Scheer Survives Palace Coup to Remain Conservative Leader – But For How Long?

Conservative leader Andrew Scheer speaks to reporters following a caucus meeting on Parliament Hill in Ottawa, on Wednesday, Nov. 6, 2019.

Andrew Scheer speaks to reporters following a testy Conservative caucus meeting in Ottawa where he argued why he should stay on as leader. Photo: The Canadian Press/Justin Tang

Andrew Scheer survived a caucus coup attempt yesterday and will remain on as Conservative leader, at least for the time being.

A chastened Scheer emerged from the seven-hour long and reportedly noisy caucus meeting in Ottawa where he defended his leadership by facing down criticism and questions from the party establishment on the mistakes he made that led to Conservative Party’s poor showing in the Oct. 21 election.

“Nobody is more disappointed in the results than me and nobody is more eager to get it right the next time,” Scheer told reporters after he emerged from the meeting. And while he was surrounded by his whole caucus, there is a growing sense that, despite this public show of unity, he’s lost the backing of some key players in the party.

While his party did manage to up its seat count in the recent election (from 99 in 2015 to 121 this year) and win the popular vote, finishing a distant second place to Justin Trudeau’s Liberals left a bitter aftertaste. With Trudeau reeling from the SNC-Lavalin and blackface scandals, the pieces seemed to be in place for a big Conservative breakthrough. The fact that Scheer couldn’t take advantage of the situation not only reflected poorly on his effectiveness as a leader but raised concerns about the merits of his campaign advisers.

Surviving the initial coup attempt, he now embarks on a “listening tour,” visiting Conservative constituencies and riding associations across Canada and meeting with the grassroots members of the party. At each of these stops, Scheer will likely encounter the same dissatisfaction and questions he faced in caucus yesterday, including:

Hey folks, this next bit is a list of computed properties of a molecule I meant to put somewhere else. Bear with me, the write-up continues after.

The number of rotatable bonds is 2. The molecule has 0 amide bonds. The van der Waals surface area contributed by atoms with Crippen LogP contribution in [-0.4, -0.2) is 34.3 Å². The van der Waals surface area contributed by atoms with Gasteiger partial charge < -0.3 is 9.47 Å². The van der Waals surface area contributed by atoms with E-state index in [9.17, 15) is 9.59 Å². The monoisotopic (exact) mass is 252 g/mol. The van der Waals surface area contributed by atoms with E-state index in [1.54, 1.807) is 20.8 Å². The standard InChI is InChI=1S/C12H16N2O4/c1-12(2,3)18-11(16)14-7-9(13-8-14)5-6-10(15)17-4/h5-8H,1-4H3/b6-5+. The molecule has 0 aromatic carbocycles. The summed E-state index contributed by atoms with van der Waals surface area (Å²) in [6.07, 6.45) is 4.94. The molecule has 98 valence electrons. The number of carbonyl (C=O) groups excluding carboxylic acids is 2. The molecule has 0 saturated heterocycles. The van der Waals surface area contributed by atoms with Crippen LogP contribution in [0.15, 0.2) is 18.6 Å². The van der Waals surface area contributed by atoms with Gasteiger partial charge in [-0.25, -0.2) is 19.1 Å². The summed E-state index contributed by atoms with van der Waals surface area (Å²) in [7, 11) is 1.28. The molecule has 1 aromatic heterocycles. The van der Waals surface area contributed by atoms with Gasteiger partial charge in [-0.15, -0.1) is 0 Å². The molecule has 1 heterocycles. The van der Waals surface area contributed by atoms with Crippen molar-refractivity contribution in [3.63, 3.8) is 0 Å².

• Why didn’t he come up with a reasonable explanation to present to voters regarding his stance on abortion and same-sex marriage?
  • Why did neither he nor his advisers anticipate the role climate change would play in this election and come up with a convincing platform to address it?
  • Why did he and his advisers choose to make this election about Scheer and not the Conservative team?
  • Why did he exaggerate his insurance credentials and hide his American citizenship, thereby gifting the opposition with free material in which to stage attacks on his credibility?
  • Why did the party fail to make gains in the key battlegrounds of Ontario and Quebec and how can he ensure this won’t happen again?
  • Why couldn’t he take advantage of a wounded Trudeau and how did he fail to convince Canadians that he was a viable alternative.

If Scheer can answer these questions in forthright and convincing fashion, he may be able to silence his detractors and hang on to his role as leader. But if he fails to provide reasonable explanations and can’t convince the party grassroots that they can defeat the Liberals with him at the helm, the rebellion that’s now simmering  behind closed doors could explode at the party’s convention next April, where he’ll undergo a formal review of his leadership.

“Conservatives only win when we are united. And we always lose when we’re divided,” said Scheer. But with mounting concern that it’s Scheer’s role as leader that’s dividing the party, it seems unlikely he’ll survive past April.


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